The Project Knee pads have a fairly well-sorted fit. The fit can be adjusted with two velcro straps at the top of the knee pad. It is easy to get the upper cuff dialed into the right level of tightness and comfort. When your leg is bent, the fabric is taught with no big ripples or excess materials. When the leg is fully extended, there is some excess fabric at the top of the sleeve. This isn't a big deal, and it may be somewhat inevitable. Either way, it is noteworthy.
The 7Protection pads are comfortable, and they have a cozy feeling on your leg. There are no pressure points or areas prone to chafing. They are, however, a little toasty. We will discuss this in more detail in the ventilation section. The major takeaway is that these aggressive and heavier duty pads are constructed with serious materials. More material and the extra weight will inherently be warmer than the lightweight and thin pads.
The Leatt Airflex Pro pads also deliver a high level of fit and comfort. The ultra-light options like the Fox Racing Enduro Knee Sleeve and the Troy Lee Designs Speed Knee Sleeve have a sky-high comfort rating. That said, they are not very protective at all.
The 7Protection pads are reasonable while pedaling considering their level of protection. These are not the knee pads we would suggest if your idea of fun is a 5000-foot climb. They are better suited for shorter climbs or shuttle laps. They pedal fine but there are better options if this is a particularly important metric to you. If you plan on frequently wearing your pads for more than a couple hours, we would steer you towards something lighter and less bulky like the Leatt Airflex Pro, Six Six One Recon, or G-Form Pro X2. Simply put, these were not designed for tons of pedaling. On the product page on the 7Protection website, several references are stating these pads were designed for racing. Presumably enduro or downhill racing, neither of which focus heavily on pedaling.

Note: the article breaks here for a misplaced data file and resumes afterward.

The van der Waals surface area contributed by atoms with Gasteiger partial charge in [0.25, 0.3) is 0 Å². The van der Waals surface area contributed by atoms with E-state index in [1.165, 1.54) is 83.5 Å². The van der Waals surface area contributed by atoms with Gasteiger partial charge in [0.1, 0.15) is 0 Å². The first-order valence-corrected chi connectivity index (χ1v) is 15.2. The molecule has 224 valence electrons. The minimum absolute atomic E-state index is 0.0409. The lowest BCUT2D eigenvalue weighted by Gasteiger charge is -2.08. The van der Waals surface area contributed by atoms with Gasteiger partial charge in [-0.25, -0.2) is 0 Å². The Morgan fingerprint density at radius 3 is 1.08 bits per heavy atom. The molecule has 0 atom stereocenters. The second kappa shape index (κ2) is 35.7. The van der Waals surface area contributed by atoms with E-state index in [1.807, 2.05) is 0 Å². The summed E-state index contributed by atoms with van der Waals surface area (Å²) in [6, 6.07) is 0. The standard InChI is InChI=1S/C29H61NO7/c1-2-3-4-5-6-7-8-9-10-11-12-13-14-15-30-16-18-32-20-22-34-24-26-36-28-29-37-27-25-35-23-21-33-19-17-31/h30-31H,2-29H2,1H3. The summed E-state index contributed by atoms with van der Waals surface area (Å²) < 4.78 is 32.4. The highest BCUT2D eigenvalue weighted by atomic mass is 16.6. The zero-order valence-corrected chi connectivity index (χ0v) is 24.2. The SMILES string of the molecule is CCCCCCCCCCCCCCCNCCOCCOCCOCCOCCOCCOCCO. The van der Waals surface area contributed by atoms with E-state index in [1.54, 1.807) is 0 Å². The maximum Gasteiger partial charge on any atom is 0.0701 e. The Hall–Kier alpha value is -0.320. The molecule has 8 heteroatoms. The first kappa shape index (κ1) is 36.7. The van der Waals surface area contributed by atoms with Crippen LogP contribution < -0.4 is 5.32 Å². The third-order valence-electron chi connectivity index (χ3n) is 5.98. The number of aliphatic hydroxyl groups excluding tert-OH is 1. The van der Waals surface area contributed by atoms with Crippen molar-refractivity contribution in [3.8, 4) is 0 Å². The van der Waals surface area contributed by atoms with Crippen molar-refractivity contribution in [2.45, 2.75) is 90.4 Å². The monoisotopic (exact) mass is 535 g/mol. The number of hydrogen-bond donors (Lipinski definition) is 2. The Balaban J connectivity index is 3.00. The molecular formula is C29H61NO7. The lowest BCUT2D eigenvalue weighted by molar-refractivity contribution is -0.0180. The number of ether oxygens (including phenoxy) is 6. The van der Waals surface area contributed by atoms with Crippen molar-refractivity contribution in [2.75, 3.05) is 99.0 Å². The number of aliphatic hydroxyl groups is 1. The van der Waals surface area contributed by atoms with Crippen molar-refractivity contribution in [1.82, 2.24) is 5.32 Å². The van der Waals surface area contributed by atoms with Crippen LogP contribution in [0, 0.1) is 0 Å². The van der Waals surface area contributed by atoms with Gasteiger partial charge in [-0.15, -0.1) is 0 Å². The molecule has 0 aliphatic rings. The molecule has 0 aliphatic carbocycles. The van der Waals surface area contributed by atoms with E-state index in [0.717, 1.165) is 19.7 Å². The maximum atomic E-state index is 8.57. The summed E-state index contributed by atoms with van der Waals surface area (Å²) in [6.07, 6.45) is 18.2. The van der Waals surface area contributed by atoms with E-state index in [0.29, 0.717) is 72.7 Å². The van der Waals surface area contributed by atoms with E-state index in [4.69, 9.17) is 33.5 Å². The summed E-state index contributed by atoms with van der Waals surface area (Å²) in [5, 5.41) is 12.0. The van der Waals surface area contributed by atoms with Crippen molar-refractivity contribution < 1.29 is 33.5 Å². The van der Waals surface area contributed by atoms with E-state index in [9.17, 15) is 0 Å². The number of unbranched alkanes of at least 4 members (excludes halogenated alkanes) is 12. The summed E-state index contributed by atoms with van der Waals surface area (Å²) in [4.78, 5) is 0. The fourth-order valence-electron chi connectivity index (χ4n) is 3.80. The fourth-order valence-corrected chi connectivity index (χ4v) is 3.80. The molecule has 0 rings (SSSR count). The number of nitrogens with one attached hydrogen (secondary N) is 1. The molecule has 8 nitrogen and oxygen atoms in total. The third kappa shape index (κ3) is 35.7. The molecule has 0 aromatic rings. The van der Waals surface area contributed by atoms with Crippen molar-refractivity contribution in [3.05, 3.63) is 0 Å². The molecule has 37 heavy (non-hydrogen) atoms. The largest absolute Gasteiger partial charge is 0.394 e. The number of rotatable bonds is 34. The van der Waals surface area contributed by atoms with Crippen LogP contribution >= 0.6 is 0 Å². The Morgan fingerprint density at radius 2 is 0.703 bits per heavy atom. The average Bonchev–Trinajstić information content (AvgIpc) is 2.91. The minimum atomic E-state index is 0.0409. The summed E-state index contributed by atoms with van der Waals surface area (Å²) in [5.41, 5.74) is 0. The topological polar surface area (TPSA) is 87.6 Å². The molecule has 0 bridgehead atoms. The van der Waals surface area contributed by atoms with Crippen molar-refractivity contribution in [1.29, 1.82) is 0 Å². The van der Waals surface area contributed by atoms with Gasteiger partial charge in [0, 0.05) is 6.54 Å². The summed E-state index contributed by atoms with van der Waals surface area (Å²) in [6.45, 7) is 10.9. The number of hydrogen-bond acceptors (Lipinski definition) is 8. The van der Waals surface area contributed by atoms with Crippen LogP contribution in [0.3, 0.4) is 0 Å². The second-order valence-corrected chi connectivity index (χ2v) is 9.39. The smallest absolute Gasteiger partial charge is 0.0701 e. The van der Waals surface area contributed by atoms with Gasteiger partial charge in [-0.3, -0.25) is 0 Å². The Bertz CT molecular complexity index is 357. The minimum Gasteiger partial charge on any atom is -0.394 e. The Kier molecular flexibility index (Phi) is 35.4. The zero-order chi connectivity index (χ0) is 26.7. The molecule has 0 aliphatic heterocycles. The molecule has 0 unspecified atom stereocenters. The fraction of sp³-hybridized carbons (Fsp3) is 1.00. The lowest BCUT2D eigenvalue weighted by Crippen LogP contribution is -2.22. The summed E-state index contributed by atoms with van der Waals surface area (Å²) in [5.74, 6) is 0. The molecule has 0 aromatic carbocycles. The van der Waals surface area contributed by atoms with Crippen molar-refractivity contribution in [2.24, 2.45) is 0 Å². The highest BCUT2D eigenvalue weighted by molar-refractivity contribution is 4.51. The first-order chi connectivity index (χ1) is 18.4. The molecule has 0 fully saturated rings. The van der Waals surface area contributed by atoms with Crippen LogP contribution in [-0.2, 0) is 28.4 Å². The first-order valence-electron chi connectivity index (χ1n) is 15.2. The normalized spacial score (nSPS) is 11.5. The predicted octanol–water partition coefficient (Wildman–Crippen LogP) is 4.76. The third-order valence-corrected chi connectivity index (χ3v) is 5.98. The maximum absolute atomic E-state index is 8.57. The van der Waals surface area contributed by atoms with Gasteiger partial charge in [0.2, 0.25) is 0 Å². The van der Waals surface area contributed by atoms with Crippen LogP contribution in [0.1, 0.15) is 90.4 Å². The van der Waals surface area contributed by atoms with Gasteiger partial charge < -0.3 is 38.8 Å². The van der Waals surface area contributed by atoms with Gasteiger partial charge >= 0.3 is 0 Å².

When you are cranking away, the pads stay and place and don't shuffle around at all. They are comfortable against the leg/knee and don't cause any irritation. There is no restriction to the pedal movement at all. Despite the relative bulk of these pads, the armor still has plenty of clearance on the frame. The heft is quite apparent with the 7Protection knee pads. You feel like your spinning the pedals with a big, armored, sleeve strapped to your legs because you are.
Again, it is essential to recognize what these pads were designed for. While they post a mediocre score in terms of pedal friendliness, it is not a huge deal. That is like penalizing a 19-pound cross country race bike for not handling bike park laps very well.
Ventilation and Breathability
The 7Protection pads do not breathe very well. The thick and hefty construction limits the amount of air that can circulate. The front of the pad is not easy penetrated by air as the big protective patch acts like a shield. The tightly knit sleeve also traps air fairly effectively. Other pads like the Leatt Airflex Pro have a panel of mesh on the rear of the pad to encourage air to escape. Other pads use a lighter duty sleeve material that releases a bit of heat. The Project Knee pads do not have either of these features. That said, even if it is warm, the tightly knit sock feels extremely secure while some of the materials on other pads are so soft and stretchy, they can feel flimsy.